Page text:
My grandfather was in the Air Force for most of his life, and in the 1950's he was stationed in Japan with his family for a couple of years when my dad was a kid. I heard stories and saw a few pictures when I was growing up, but I never felt very connected to it, even when John and I decided to move here.
In April, however, I had the chance to tour the old Johnson Airbase where they lived. It was really a crazy stroke of luck that I even found a tiny advertisement about the tour, and managed to sign up just in time. It happened to fall while Sarah was visiting, and so she and Raku came along as well. I was really excited, but I wasn't sure if it would be interesting at all for either of them, but I think it turned out to be a really great day for everyone.
Johnson Airbase was retuned to the Japanese and is now the Iruma Self-Defense Force base. It's about an hour outside of Tokyo in Saitama prefecture at the Inariyama koen train station.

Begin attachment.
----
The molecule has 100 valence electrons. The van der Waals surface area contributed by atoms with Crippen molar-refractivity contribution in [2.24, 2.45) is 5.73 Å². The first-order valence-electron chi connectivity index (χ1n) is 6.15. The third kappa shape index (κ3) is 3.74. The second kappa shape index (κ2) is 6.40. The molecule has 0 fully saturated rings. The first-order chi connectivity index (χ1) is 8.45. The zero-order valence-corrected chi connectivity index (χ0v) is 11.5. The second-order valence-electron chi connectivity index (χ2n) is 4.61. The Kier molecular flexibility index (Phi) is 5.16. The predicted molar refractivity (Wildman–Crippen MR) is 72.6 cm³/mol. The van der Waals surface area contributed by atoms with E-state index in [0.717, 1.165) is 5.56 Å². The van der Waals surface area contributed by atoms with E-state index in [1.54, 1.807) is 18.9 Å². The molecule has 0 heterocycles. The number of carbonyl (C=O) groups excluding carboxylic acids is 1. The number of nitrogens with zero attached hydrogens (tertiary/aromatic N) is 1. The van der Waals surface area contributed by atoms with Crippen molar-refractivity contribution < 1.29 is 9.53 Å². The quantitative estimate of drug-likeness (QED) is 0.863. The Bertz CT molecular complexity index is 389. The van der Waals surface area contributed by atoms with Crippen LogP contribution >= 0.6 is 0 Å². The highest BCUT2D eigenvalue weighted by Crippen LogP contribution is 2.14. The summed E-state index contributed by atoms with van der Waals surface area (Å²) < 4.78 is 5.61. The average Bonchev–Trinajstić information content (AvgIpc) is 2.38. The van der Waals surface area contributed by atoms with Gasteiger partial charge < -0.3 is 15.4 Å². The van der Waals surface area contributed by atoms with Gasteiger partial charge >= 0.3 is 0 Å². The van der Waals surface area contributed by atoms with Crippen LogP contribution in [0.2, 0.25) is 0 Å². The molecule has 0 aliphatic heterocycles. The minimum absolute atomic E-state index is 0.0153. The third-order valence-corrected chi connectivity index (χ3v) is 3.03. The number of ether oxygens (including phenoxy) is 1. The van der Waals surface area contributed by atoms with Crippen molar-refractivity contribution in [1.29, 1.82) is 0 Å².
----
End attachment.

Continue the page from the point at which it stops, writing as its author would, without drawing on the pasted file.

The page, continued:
|I love the cartoon!|
Most of the original base has been torn down now, but the airfield and the chapel both remain. There were three people on the tour with us that had lived or gone to school at Johnson when they were children, though I think they were all there when they were older than my dad or aunt.
|Reunion in front of the chapel|
As part of our tour we also got to see the museum for the Iruma base. Our group was so excited and enthusiastic that our wonderful tour guides kept taking us to see more things, and were kind enough to let us take pictures even though we didn't think we would be allowed to. One of the most startling things we saw was a lovely blue plane with a cherry blossom painted on it that we learned was a kamikaze plane from WWII. There are only 14 of these remaining in Japan!
|Crushed Kamikaze Propeller|
We also saw a helicopter that was used for rescue missions after the Niigata earthquake in 2004. We were even allowed to walk around inside it!
After lunch we explored Hyde Park, named for the childhood home of President Eisenhower, which was the officers' housing compound. The houses were torn down in the 80's, but the sidewalks, outdoor stairs, and driveways remain. It's quite haunting to see, but it's been turned into a lovely public park.
Replica of Hyde Park
|Stairway to Nowhere|
The park is beautiful, and though Sarah had missed the sakura in Tokyo there were still some blooming up here. We learned that during the occupation the Americans planted 300 sakura trees in Hyde Park as part of a cultural exchange.
|Enjoying the Train Ride Home|